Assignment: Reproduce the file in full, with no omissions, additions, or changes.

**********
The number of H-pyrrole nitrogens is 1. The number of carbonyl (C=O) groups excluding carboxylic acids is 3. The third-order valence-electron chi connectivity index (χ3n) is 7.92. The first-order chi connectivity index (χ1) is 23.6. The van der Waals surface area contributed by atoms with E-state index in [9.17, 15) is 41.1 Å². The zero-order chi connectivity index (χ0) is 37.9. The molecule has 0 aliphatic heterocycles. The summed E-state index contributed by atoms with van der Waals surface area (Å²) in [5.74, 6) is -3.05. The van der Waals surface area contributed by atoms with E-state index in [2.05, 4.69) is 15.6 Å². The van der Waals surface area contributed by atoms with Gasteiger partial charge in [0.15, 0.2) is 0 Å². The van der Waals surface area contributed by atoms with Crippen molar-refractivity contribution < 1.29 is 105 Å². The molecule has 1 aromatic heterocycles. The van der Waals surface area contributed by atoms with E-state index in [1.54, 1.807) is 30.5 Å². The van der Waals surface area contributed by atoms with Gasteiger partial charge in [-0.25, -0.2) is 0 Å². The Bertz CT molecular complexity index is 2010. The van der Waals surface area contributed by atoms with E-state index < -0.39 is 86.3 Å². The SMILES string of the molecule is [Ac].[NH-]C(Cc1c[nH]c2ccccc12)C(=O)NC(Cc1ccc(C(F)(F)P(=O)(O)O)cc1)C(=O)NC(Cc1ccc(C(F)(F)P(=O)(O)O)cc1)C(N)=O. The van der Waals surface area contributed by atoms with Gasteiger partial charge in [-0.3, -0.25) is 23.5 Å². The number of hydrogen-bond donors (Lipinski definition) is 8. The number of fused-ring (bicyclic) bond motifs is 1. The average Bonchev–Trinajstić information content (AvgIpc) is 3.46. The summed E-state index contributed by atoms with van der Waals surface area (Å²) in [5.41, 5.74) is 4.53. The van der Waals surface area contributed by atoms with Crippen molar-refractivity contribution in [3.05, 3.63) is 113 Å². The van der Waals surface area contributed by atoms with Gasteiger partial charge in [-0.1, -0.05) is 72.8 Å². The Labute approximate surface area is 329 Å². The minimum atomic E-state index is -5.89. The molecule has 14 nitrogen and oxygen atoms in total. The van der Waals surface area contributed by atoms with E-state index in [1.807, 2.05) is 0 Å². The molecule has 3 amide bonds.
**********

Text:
The number of H-pyrrole nitrogens is 1. The number of carbonyl (C=O) groups excluding carboxylic acids is 3. The third-order valence-electron chi connectivity index (χ3n) is 7.92. The first-order chi connectivity index (χ1) is 23.6. The van der Waals surface area contributed by atoms with E-state index in [9.17, 15) is 41.1 Å². The zero-order chi connectivity index (χ0) is 37.9. The molecule has 0 aliphatic heterocycles. The summed E-state index contributed by atoms with van der Waals surface area (Å²) in [5.74, 6) is -3.05. The van der Waals surface area contributed by atoms with E-state index in [2.05, 4.69) is 15.6 Å². The van der Waals surface area contributed by atoms with Gasteiger partial charge in [0.15, 0.2) is 0 Å². The van der Waals surface area contributed by atoms with Crippen molar-refractivity contribution < 1.29 is 105 Å². The molecule has 1 aromatic heterocycles. The van der Waals surface area contributed by atoms with E-state index in [1.54, 1.807) is 30.5 Å². The van der Waals surface area contributed by atoms with Gasteiger partial charge in [-0.25, -0.2) is 0 Å². The Bertz CT molecular complexity index is 2010. The van der Waals surface area contributed by atoms with E-state index < -0.39 is 86.3 Å². The SMILES string of the molecule is [Ac].[NH-]C(Cc1c[nH]c2ccccc12)C(=O)NC(Cc1ccc(C(F)(F)P(=O)(O)O)cc1)C(=O)NC(Cc1ccc(C(F)(F)P(=O)(O)O)cc1)C(N)=O. The van der Waals surface area contributed by atoms with Gasteiger partial charge in [-0.3, -0.25) is 23.5 Å². The number of hydrogen-bond donors (Lipinski definition) is 8. The number of fused-ring (bicyclic) bond motifs is 1. The average Bonchev–Trinajstić information content (AvgIpc) is 3.46. The summed E-state index contributed by atoms with van der Waals surface area (Å²) in [5.41, 5.74) is 4.53. The van der Waals surface area contributed by atoms with Crippen molar-refractivity contribution in [3.05, 3.63) is 113 Å². The van der Waals surface area contributed by atoms with Gasteiger partial charge in [-0.1, -0.05) is 72.8 Å². The Labute approximate surface area is 329 Å². The minimum atomic E-state index is -5.89. The molecule has 14 nitrogen and oxygen atoms in total. The van der Waals surface area contributed by atoms with E-state index in [1.807, 2.05) is 0 Å². The molecule has 3 amide bonds.